Jenny Quirindongo & Laura Bennett
University Heights High School & Mott Haven Village Prep. High School | Bronx, NY
Fellowship: Investigate how human rights violations compare in Brazil, Argentina, and Chile to consider how people have attempted to reconcile atrocities and combat future violations to
“My learning aroused a range of emotions, from feeling both horrified and depressed, to inspired,” said Laura. “For me, what I will take away from this experience and teach in my classroom is empathy and empowerment. Empathy to want to make the world a better place and empowerment to do so. Young people need to feel they have a voice and can make a change. Once we lose that, and our spirit of activism, (and I hope it’s not too late) I feel we are only steps away from the unimaginable ourselves.”
Brian Peck & Zach McCullough II
Osborne High School & Mumford High School | Detroit
Fellowship: Experience language and cultural immersion within a Honduran Garifuna village to improve personal understanding of this unique Afro-Latino community fighting for ancestral lands and produce a novel with accompanying digital curriculum for novice Spanish students about the African diaspora in Latin America, human rights and Honduras’ current crisis.
“Our goal was to capture stories of young Garifuna people who can help our students understand the history of this dynamic Afro-latino community. I joined a Witness for Peace walk for a human rights delegation across Honduras (pictured below) and interviewed people at Arcoiris, an LGBT organization in Tegucigalpa that has faced unfathomable repression since 2009 after a military coup usurped the democratically elected president.
Prior to this trip I didn’t comprehend the magnitude of indigenous people’s history in Honduras and the degree to which they must struggle for their rights and land. I think I will always keep the essential question of how indigenous people are impacted by policies as a foreground of any inquiry in my classroom. Whether we are speaking of foreign policy or immigration, my students and I need to know how to research and understand indigenous history and present-day narratives.”
Meaghan McKinnon & Christina Caceres
Harvey Elementary | Kenosha, WI
Fellowship: Visit civil and human rights museums and meet with grassroots organizers in Atlanta and Washington DC to explore historical changemakers and connect this learning with the federal government’s structure to identify how individuals can make a difference in order to cultivate a change mindset among students.
“Instructional practices will change from teaching about heroes to becoming part of their stories. Being able to experience nearly first-hand the injustices people faced, we walked away empowered to create our own legacies. While this fellowship has afforded us the opportunity to bring more engaging material resources into our classrooms, we also left inspired to find more people who can share their stories. The value of a personal connection has never been as clear as it is now.”
Sunset Ridge School | East Hartford CT
Fellowship: Study current and past human rights issues by traveling to landmarks/sites in Belgium and the Netherlands, including the European Commission, Humanity House, and Anne Frank House. This will broaden my understanding of human rights issues in order to enhance my teaching at an International Baccalaureate school that focuses on global perspectives.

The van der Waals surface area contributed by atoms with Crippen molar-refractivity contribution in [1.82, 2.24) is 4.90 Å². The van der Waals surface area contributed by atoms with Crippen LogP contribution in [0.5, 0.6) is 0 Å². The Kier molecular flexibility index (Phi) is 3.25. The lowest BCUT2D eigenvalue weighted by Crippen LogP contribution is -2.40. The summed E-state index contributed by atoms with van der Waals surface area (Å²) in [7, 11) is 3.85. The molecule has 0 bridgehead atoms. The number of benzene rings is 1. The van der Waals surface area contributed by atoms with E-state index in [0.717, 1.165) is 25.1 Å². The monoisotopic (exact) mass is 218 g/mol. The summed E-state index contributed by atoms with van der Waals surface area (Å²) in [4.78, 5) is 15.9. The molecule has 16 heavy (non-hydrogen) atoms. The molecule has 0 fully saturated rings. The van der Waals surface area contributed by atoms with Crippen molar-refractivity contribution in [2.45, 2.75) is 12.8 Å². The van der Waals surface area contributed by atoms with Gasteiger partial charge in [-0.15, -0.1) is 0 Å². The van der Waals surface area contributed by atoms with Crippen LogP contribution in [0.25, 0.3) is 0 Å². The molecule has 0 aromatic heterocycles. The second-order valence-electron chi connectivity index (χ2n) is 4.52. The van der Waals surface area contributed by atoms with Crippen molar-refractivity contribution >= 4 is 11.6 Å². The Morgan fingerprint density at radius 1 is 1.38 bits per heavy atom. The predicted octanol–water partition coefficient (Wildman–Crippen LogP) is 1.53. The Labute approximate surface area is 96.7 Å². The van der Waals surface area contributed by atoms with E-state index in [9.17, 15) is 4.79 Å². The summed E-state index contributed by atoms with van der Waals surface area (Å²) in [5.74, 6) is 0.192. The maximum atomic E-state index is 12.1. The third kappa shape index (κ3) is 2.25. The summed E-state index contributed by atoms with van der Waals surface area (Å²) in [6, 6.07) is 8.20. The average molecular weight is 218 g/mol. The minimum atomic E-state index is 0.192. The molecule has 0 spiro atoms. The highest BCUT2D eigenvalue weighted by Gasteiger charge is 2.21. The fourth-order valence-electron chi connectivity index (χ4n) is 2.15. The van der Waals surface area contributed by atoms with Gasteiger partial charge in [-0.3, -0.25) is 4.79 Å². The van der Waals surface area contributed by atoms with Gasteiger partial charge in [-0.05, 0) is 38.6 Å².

“The Holocaust and human rights are topics that I was already passionate about, but now I have new knowledge, understanding, and a renewed energy to address these topics in my classroom. Students will benefit because they will be able to hear my first-hand experiences and see my photos of the Anne Frank House, concentration camp, and a variety of museums. I am also bringing personal accounts and texts back to my classroom that will enhance my lessons and make learning more relevant and authentic.”
Lisa Trebtoske, Byron High School | Byron MI
Fellowship: Study multiculturalism in Western Europe and the methods used by human rights organizations, museums, and educational institutions to promote tolerance to develop a school-wide social justice curriculum focused on global awareness and student advocacy.
“This experience afforded me a magnifying glass to peer into the stories of individuals who are affected by a fear of multiculturalism, from Anne Frank to Ammar from Paris. Each story, each artifact, was a lesson on what it means to be human. After talking with Lore Gablier from the European Cultural Foundation, I have decided to emulate her project, Idea Camp, with my English 12 students. I am going to create a senior exit project based around student advocacy. Idea Camp is a project in which participants from across Europe may submit proposals that will affect their communities. Similarly, I will use the methods she suggested to implement a student advocacy project instead of traditional curriculum.”
Motivated by Margret Atkinson‘s two FFT fellowships focused on advocacy, her students started an enterprise to educate, inspire and engage people in real-world change based on the United Nation’s Declaration on Human Rights. Watch their recent interview on local television and support them and human rights by purchasing items from their Upstander Brand website.
(Top photo taken by Meghan McKinnon at the Center for Civil and Human Rights in Atlanta.)